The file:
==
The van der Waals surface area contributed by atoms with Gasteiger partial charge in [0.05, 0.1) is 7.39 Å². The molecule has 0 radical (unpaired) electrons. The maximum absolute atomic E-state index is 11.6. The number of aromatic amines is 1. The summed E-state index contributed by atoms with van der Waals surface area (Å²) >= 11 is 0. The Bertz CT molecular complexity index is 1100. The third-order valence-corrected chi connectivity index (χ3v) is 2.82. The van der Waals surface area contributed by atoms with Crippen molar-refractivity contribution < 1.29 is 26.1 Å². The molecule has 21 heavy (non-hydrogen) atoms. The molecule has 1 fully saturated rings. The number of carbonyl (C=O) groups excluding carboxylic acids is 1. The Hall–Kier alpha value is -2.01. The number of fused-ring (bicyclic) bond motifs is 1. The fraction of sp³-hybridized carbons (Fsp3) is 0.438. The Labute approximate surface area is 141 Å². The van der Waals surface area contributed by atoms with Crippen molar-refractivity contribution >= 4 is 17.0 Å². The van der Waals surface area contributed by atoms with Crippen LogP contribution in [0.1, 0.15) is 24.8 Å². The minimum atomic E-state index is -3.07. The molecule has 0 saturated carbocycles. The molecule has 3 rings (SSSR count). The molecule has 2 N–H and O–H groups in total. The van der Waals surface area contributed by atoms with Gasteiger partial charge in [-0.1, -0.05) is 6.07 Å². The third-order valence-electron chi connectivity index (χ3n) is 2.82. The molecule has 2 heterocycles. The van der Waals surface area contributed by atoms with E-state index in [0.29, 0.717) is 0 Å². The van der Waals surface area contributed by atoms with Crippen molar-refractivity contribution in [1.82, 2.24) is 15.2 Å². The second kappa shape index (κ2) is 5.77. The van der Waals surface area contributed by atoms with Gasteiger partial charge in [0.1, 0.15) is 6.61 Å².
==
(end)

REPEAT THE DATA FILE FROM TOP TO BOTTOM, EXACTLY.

The van der Waals surface area contributed by atoms with Gasteiger partial charge in [0.05, 0.1) is 7.39 Å². The molecule has 0 radical (unpaired) electrons. The maximum absolute atomic E-state index is 11.6. The number of aromatic amines is 1. The summed E-state index contributed by atoms with van der Waals surface area (Å²) >= 11 is 0. The Bertz CT molecular complexity index is 1100. The third-order valence-corrected chi connectivity index (χ3v) is 2.82. The van der Waals surface area contributed by atoms with Crippen molar-refractivity contribution < 1.29 is 26.1 Å². The molecule has 21 heavy (non-hydrogen) atoms. The molecule has 1 fully saturated rings. The number of carbonyl (C=O) groups excluding carboxylic acids is 1. The Hall–Kier alpha value is -2.01. The number of fused-ring (bicyclic) bond motifs is 1. The fraction of sp³-hybridized carbons (Fsp3) is 0.438. The Labute approximate surface area is 141 Å². The van der Waals surface area contributed by atoms with Crippen molar-refractivity contribution >= 4 is 17.0 Å². The van der Waals surface area contributed by atoms with Crippen LogP contribution in [0.1, 0.15) is 24.8 Å². The minimum atomic E-state index is -3.07. The molecule has 0 saturated carbocycles. The molecule has 3 rings (SSSR count). The molecule has 2 N–H and O–H groups in total. The van der Waals surface area contributed by atoms with Gasteiger partial charge in [-0.1, -0.05) is 6.07 Å². The third-order valence-electron chi connectivity index (χ3n) is 2.82. The molecule has 2 heterocycles. The van der Waals surface area contributed by atoms with E-state index in [0.29, 0.717) is 0 Å². The van der Waals surface area contributed by atoms with Crippen molar-refractivity contribution in [1.82, 2.24) is 15.2 Å². The second kappa shape index (κ2) is 5.77. The van der Waals surface area contributed by atoms with Gasteiger partial charge in [0.1, 0.15) is 6.61 Å².